Screenshot from CNN
No president in our lifetime has enjoyed a more mesmerizing, seemingly unbendable hold on his political base than Donald Trump. He shifts their views on big topics like the FBI or Vladimir Putin and retains their support regardless of what he says or does.
Why it matters: This connection is turning fast into a liability for Trump and the entire GOP because the president and his mostly white, mostly male base are on the opposite side of most Americans on the epic topics of our day — wearing masks, combating the coronavirus, and condemning racial inequality and police brutality.
- They are now basically egging each other on.
President Trump this morning retweeted (then deleted) a video of a man in a golf cart with a "TRUMP 2020" sign who yelled "white power!" at Trump critics.
- Trump added the note: "Thank you to the great people of The Villages," a retirement community in Florida. "The Radical Left Do Nothing Democrats will Fall in the Fall."
- White House deputy press secretary Judd Deere told reporters: "President Trump is a big fan of The Villages. He did not hear the one statement made on the video. What he did see was tremendous enthusiasm from his many supporters."
- The White House did not respond when asked whether Trump condemned the supporter’s comment.
When the tweet was still up, Sen. Tim Scott (R-S.C.), the only Black Republican senator, told CNN's Jake Tapper on "State of the Union":
- "[Y]ou can't play it because it was so profanity laced. The entire thing was offensive. ... I think it's indefensible."
The context: Advisers both inside and outside the White House have urged the president to tone down his violent rhetoric, which many worry could escalate racial tensions and hurt him politically, Jonathan Swan reported.
The big picture: Top Republicans have told us for five years that Trump’s base will ultimately cost the party power.
- The nation is growing too diverse and too progressive.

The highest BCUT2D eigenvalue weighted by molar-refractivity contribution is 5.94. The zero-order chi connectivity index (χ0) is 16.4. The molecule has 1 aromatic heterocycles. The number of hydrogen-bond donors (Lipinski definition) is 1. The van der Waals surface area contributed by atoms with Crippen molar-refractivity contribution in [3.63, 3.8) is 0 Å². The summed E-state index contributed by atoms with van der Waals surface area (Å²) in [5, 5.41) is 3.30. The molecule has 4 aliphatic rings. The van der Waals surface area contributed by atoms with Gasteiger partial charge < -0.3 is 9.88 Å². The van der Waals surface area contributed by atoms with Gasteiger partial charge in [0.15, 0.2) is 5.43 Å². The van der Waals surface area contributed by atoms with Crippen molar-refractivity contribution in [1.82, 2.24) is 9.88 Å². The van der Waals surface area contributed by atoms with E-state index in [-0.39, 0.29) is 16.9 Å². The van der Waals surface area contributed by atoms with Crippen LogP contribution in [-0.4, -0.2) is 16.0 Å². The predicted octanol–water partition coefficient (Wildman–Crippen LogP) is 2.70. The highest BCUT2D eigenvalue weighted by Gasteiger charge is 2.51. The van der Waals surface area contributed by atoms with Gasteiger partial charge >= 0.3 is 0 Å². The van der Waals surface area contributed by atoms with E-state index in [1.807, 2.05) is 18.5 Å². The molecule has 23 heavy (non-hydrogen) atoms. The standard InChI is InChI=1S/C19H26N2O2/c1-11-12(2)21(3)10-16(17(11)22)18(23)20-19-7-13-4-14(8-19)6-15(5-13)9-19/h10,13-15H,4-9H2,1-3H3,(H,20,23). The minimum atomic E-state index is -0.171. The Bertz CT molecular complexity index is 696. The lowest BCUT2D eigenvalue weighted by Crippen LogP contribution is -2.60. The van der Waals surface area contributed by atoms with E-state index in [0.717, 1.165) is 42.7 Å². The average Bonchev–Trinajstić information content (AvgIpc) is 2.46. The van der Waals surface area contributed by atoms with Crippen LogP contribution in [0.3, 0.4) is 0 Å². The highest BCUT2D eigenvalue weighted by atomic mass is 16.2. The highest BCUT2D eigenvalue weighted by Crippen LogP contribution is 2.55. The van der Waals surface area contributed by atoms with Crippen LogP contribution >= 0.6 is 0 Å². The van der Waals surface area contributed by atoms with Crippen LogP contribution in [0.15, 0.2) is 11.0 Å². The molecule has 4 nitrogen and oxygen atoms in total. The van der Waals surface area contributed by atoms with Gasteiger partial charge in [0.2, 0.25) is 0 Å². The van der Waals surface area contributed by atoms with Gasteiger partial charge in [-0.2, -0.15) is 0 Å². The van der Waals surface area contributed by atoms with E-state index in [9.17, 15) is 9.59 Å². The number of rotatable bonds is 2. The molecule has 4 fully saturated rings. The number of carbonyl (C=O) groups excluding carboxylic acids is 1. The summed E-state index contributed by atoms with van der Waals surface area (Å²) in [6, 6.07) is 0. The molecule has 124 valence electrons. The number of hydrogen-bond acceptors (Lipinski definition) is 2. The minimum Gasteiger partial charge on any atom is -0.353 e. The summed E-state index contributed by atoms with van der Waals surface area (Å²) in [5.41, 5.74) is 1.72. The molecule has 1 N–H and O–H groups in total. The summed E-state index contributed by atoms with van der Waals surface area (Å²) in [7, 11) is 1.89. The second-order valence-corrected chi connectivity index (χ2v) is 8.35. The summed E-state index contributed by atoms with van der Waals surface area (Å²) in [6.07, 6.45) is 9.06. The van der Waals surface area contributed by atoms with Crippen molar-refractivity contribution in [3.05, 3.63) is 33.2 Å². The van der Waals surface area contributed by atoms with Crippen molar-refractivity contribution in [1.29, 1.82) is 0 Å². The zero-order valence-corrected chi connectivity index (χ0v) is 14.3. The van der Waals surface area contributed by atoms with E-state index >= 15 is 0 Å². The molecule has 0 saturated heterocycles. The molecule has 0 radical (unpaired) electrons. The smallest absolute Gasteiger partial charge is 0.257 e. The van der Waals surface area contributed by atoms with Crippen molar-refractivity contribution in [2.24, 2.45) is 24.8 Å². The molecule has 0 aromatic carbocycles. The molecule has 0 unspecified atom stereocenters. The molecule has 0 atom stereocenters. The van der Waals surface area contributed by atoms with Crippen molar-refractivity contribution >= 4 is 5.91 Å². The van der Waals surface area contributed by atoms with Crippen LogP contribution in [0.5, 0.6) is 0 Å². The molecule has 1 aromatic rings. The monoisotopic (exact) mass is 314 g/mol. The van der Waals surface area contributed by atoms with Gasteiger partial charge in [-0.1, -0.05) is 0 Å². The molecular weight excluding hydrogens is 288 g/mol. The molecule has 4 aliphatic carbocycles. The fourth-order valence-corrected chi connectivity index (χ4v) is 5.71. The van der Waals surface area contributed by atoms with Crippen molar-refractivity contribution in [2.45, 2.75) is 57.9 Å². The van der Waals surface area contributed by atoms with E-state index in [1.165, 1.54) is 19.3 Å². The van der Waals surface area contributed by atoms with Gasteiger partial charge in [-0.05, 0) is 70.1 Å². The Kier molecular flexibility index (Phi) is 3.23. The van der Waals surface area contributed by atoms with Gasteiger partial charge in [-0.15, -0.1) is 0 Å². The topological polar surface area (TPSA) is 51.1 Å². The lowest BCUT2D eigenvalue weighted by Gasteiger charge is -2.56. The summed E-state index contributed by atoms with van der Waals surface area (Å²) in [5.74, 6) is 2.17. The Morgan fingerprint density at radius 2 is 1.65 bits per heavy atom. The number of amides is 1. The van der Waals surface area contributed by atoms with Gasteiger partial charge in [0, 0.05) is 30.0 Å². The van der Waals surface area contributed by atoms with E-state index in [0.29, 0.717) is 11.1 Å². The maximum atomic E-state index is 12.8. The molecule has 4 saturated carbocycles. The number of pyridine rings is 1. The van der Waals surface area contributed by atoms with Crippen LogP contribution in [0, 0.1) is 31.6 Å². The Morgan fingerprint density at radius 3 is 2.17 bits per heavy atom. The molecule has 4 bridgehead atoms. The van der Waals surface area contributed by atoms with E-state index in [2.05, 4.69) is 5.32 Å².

- These Republicans warned that tough-guy, noninclusive action and talk would backfire — first with minorities, then with educated white people.
The polls suggest strongly this is unfolding in real time.
- In addition to the N.Y. Times polls above, which showed Joe Biden with strong leads in the six top battlegrounds (subscription), the Fox News poll this week showed Biden up 9 points in Florida, and tossups in Georgia and Texas — Republican strongholds — and North Carolina.
Between the lines: N.Y. Times columnist Ross Douthat writes (subscription): "[W]hat was likely to be a slow-motion leftward shift, as the less-married, less-religious, more ethnically diverse younger generation gained more power, is being accelerated nationally by the catastrophes of the Trump administration, which is putting states in play for Democrats five or 10 years early."
The response: Tim Murtaugh, Trump campaign communications director, told me:
- "This election, like all elections, will be a choice. In this case, a choice of President Trump’s record of building the best economy anyone has ever seen with the experience to do it again, versus Joe Biden’s record. ... With four months to go before the election, Americans will understand these differences. ... They won’t want to take a chance on Joe Biden."